IRISH VEHICLE DISTRIBUTORS have asked for more clarity from the government on future plans for electric vehicles.
Speaking at an electric vehicle summit in Croke Park yesterday, managing director of Hyundai Ireland Stephen Gleeson said the government needs to outline a more long-term approach to how it plans to implement the move towards electric vehicles.
Under the Climate Action Plan, policymakers have promised to have one million electric vehicles on Irish roads by 2030. There are currently around 14,000 on roads.
Gleeson told Fora that reaching the million-vehicle mark was “not impossible” but likely to happen only if a clear structure is put in place that will provide clarity for the industry going forward.
He said a multi-year approach would mean car distributors in Ireland could ask suppliers “to allocate X amount of production to our country”.
Gleeson explained that the car industry needs to know what the government plan to do with incentives around electric vehicles for the next four to five years, so that Irish distributors can inform manufacturers to increase production for Irish car dealers to meet demand from consumers.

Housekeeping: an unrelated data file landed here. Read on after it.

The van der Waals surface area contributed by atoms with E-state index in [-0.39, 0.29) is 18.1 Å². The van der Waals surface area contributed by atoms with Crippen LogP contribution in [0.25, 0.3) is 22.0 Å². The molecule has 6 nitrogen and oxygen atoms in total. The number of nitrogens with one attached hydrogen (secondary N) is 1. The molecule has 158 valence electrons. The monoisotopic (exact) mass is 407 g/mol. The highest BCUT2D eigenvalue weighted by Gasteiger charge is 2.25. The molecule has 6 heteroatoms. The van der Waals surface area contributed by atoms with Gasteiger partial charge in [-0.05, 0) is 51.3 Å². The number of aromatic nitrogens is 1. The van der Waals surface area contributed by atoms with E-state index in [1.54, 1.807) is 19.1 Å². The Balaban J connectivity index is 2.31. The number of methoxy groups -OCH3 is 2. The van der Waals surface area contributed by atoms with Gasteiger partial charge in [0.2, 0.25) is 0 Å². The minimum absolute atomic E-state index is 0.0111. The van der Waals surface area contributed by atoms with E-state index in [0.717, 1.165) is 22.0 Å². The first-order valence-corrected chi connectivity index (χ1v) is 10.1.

Up until this year the government has informed the industry of its plans to incentivise the move to electric cars on a yearly basis, which Gleeson said makes it hard to plan ahead.
Speaking during a panel discussion with other heads of Irish car distributors, Gleeson said “if the manufacturers would ask for one thing from government, (it would be) a bit more than a one-year window” of notice on what they intend to do with incentives.
“That would allow us to actually set up our businesses and plan things so that we know where we are going in three, four and five years time,” he said.
The State has implemented various incentives, including a Vehicle Registration Tax rebate of €5,000, a grant of €5,000 for electric cars and €2,500 for hybrid vehicles, a €600 grant for installing a home charging unit, toll savings and an exemption of benefit in kind on company EVs.
In this year’s budget the government extended the zero rate of benefit kind for EVs to 2022.
The lack of a long term plan also means if the government decide to pull these incentives a year in advance, it could largely impact the market and the manufacturers will be left with an oversupply of vehicles, Gleeson explained.
He warned that if incentives were pulled when the country is still at an early adaption phase it could “kill the market”.
Volkswagen Ireland brand director Gerrit Heimberg said that confidence needs to be given to the consumers and to the businesses they support in terms of long-term direction from the government.
“We need to orientate our businesses and our dealers need to orientate their businesses too,” he explained.
Heimberg made the point that with the supports in place “the total cost of ownership of an electric car is very competitive. In fact, it is cheaper to drive an electric Golf to make an example than a Golf TDI, to compare like for like”.